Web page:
Because STICKII Club has sent me so many beautiful sticky-note pads over the last year, I’ve started using them as address labels. I absolutely love how they look, and they’re easy to securely attach to my envelopes with scotch tape or glue. You certainly don’t need to subscribe to a stationery service like I do to do this — any decorative post-it or note sheet can be fashioned into an address label. Feel free to experiment with shapes and styles. You’d be surprised how much of a visual impact this one small touch can make.
Ink stamps make for another creative and versatile tool to up your stationery game. A pad of ink costs on average between $2 — $6 dollars and lasts for months so long as it’s kept sealed between uses. Rubber and wood stamps come in a million different styles for different purposes, too. They do vary greatly in price (anywhere from $4 — $30 dollars apiece), but they are reusable and easy to maintain.
I recently invested in a custom return address stamp from this Etsy shop (2Impress) and I’m already crazy about it. I also love this shop (BloodyNose) for small, decorative stamps, too, though shipping to the US is on hold because of COVID.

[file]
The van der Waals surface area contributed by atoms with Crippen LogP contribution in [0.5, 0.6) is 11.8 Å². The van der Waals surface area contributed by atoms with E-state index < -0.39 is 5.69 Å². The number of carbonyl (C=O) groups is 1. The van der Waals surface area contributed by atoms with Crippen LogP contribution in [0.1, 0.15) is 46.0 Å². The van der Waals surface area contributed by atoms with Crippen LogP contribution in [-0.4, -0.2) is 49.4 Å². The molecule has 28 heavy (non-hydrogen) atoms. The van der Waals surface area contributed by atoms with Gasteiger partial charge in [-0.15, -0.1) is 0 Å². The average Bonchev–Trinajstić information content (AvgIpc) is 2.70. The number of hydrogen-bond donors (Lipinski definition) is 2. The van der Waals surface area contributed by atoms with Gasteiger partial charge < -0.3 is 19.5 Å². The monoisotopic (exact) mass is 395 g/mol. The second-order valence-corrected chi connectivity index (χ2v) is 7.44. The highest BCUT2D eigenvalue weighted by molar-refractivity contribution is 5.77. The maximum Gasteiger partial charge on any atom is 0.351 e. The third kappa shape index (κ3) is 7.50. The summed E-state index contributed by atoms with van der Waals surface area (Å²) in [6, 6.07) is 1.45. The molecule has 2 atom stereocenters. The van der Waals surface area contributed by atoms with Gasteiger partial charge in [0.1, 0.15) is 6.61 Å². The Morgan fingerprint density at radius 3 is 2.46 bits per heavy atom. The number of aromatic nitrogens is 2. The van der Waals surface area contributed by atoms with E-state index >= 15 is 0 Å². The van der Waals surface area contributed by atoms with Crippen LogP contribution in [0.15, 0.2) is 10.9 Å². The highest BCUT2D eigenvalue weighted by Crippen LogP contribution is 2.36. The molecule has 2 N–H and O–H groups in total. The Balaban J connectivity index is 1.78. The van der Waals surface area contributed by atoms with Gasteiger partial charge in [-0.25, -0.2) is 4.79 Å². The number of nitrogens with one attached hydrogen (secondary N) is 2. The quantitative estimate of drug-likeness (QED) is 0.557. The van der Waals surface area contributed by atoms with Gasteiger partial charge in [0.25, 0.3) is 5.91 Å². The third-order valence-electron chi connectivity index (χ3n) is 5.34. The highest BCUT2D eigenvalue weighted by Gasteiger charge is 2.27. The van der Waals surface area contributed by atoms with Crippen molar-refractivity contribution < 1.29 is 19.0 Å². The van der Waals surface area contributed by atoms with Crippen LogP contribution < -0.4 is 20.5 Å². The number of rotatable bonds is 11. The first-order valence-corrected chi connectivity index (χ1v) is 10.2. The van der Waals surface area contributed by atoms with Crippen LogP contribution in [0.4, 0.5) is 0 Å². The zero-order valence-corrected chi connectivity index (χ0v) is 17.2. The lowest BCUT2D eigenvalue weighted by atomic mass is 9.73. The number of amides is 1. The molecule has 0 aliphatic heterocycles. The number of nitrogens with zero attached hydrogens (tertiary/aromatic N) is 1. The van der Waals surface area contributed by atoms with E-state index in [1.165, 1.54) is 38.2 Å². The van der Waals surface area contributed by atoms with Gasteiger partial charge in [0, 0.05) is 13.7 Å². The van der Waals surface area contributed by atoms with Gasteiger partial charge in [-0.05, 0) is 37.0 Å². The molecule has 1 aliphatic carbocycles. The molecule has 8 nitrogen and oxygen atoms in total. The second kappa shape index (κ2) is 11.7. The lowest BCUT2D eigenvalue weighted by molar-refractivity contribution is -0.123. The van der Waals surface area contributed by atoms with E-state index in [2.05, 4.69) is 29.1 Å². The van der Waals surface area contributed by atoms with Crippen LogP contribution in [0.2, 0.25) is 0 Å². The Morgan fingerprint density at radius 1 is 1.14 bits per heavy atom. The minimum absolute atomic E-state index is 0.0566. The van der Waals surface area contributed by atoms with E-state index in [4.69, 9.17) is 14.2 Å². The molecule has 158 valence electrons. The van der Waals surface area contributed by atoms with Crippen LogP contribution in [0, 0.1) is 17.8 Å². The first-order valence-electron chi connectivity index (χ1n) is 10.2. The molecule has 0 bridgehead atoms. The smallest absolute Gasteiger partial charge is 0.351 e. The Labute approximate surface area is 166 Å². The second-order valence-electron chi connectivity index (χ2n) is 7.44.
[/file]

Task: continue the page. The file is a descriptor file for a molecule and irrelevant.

You can also make your own ink stamps with a few craft supplies. Check out this awesome YouTube tutorial using stuff from the dollar store.
Last, but certainly not least, are the postage stamps you’ll use. Yes, any stamp will do so long as the monetary value is correct. But the USPS offers a collection of beautiful stamps beyond what they typically have on hand at the post office counter. This isn’t news to any seasoned collector, but for lil ol’ me, it was an exciting discovery! A brief visit to usps.com showcased a gorgeous catalog stamps — domestic and international — that aligned to my hobbies, interests, and aesthetic. I was embarrassingly thrilled.
At $11 a pop, I encourage you to browse and buy a sheet that suits you. In fact, buy more than you need. Buying stamps and mailing supplies directly from the USPS is the best way for individual consumers to help keep it funded. If you’ve been following the news lately, you know that our postal service is under constant threat of funding loss from the government. Our support is sorely needed, so buy that postage and send those letters to #SaveTheUSPS!